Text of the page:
Step 1: To calculate these penalties, you must first calculate your daily rate of pay (otherwise known as your daily wage). To calculate your daily rate of pay, you must include all of your compensation, including commissions, bonus, or piece-rate compensation, in addition to your base hourly rate. (Department of Labor Standards Enforcement Opinion Letter 2003.01.28.) Overtime is considered but only if it is regularly scheduled each week, and infrequent overtime, is not considered in calculating daily rate of pay.
Step 2: Multiply the daily rate calculated in Step 1 by the number of days that the employee was not paid, up to a total maximum of 30 days. The 30 thirty day period is calendar days, which includes weekends and holidays. Actual payment or the commencement of an action stops penalties from accruing..
What Other Types Of Unpaid Wages Trigger Penalties?
Unpaid Overtime: The Labor Code requires that employers pay all wages due to their employees upon termination. Overtime pay is considered an earned his or her wages. The Department of Labor Standards Enforcement, therefore, maintains that penalties should be imposed when an employer terminates an employee without paying the employee previously earned overtime pay. Often there is a misconception that penalties are limited to wages withheld during the last pay period. In reality, any and all wages previously withheld during the employment relationship must be paid immediately upon termination, and within 72 hours of resignation. In some circumstances, Employers may argue that overtime and wages have different sources, and therefore waiting time penalties do not apply. You can learn more about overtime rights by clicking here.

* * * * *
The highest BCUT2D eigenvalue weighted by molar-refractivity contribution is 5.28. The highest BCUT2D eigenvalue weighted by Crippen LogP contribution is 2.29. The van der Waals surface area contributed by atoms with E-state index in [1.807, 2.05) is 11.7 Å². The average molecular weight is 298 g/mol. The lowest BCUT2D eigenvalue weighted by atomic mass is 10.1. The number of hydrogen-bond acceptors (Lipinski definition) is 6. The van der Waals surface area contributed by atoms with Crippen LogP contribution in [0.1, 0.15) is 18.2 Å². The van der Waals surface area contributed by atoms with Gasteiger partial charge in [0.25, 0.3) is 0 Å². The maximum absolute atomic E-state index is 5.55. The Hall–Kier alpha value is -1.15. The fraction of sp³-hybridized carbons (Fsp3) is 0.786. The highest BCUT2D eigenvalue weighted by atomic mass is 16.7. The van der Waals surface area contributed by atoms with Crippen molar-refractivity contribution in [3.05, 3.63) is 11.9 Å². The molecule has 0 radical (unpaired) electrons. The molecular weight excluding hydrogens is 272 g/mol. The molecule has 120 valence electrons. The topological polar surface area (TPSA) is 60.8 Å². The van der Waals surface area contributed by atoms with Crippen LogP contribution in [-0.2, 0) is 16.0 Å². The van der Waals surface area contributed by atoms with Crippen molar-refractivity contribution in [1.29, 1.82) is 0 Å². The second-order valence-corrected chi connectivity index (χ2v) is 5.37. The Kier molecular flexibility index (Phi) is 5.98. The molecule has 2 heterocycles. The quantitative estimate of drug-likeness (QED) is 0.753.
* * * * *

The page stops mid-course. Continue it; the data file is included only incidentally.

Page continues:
Unused Vacation Time: The law treats vacation pay the same as other forms of compensation at termination. Accrued but unused vacation must immediately be paid out to you upon your termination and within 72 hours of your resignation. If you are not paid all accrued vacation at the time you are fired, your employer may be liable for waiting time penalties. Your employer may not utilize “use it or lose it” vacation policies as they are illegal in California. Simply put, your company must compensate you for any unused vacation time upon your termination. In fact, Labor Code § 227.3 states “[A]n employment contract or employer shall not provide for forfeiture of vested vacation time upon termination.” (See Amaral v Cintas Corp. No. 2 (2008) 163 CA4th 1157, 1206 (upholding waiting time penalties against employer for violations of Lab Code §227.3).
Missed Lunch & Rest Breaks: Missed Lunch & Rest Breaks: Extra pay premiums that result from missed meal and rest periods are also considered earned wages that must be paid to you immediately upon termination, or within 72 hours of resignation. If your employer did not provide you with adequate meal or rest periods during your employment, then under Labor Code section 226.7, it must provide you with extra pay (1 hour of pay for each lunch or rest break missed) upon your termination or resignation (read more).
Unpaid Commissions & Bonuses: Unpaid commissions and bonuses may also trigger penalties depending on your employment agreement.